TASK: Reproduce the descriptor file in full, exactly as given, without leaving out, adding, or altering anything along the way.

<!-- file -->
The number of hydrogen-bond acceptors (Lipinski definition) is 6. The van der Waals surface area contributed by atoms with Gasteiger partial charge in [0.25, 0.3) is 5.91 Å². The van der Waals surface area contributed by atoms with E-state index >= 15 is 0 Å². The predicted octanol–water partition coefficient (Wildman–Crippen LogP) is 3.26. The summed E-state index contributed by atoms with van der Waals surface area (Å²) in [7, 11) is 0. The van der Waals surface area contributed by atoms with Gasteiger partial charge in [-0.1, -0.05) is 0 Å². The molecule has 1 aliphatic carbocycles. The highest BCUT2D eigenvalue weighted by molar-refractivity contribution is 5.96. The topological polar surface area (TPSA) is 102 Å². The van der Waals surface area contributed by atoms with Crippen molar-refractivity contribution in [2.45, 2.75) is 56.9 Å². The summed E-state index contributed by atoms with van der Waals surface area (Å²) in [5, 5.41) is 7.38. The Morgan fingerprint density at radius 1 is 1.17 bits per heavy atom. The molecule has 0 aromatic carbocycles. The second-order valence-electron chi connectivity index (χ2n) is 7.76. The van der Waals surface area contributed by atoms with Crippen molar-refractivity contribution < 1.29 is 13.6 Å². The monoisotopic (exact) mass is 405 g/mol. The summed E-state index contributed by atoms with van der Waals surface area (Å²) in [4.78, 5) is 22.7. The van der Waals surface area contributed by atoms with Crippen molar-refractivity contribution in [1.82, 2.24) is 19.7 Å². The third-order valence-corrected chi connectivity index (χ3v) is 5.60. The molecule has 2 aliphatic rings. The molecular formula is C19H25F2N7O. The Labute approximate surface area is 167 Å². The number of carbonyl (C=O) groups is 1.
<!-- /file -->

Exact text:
The number of hydrogen-bond acceptors (Lipinski definition) is 6. The van der Waals surface area contributed by atoms with Gasteiger partial charge in [0.25, 0.3) is 5.91 Å². The van der Waals surface area contributed by atoms with E-state index >= 15 is 0 Å². The predicted octanol–water partition coefficient (Wildman–Crippen LogP) is 3.26. The summed E-state index contributed by atoms with van der Waals surface area (Å²) in [7, 11) is 0. The van der Waals surface area contributed by atoms with Gasteiger partial charge in [-0.1, -0.05) is 0 Å². The molecule has 1 aliphatic carbocycles. The highest BCUT2D eigenvalue weighted by molar-refractivity contribution is 5.96. The topological polar surface area (TPSA) is 102 Å². The van der Waals surface area contributed by atoms with Crippen molar-refractivity contribution in [2.45, 2.75) is 56.9 Å². The summed E-state index contributed by atoms with van der Waals surface area (Å²) in [5, 5.41) is 7.38. The Morgan fingerprint density at radius 1 is 1.17 bits per heavy atom. The molecule has 0 aromatic carbocycles. The second-order valence-electron chi connectivity index (χ2n) is 7.76. The van der Waals surface area contributed by atoms with Crippen molar-refractivity contribution < 1.29 is 13.6 Å². The monoisotopic (exact) mass is 405 g/mol. The summed E-state index contributed by atoms with van der Waals surface area (Å²) in [4.78, 5) is 22.7. The van der Waals surface area contributed by atoms with Crippen molar-refractivity contribution in [1.82, 2.24) is 19.7 Å². The third-order valence-corrected chi connectivity index (χ3v) is 5.60. The molecule has 2 aliphatic rings. The molecular formula is C19H25F2N7O. The Labute approximate surface area is 167 Å². The number of carbonyl (C=O) groups is 1.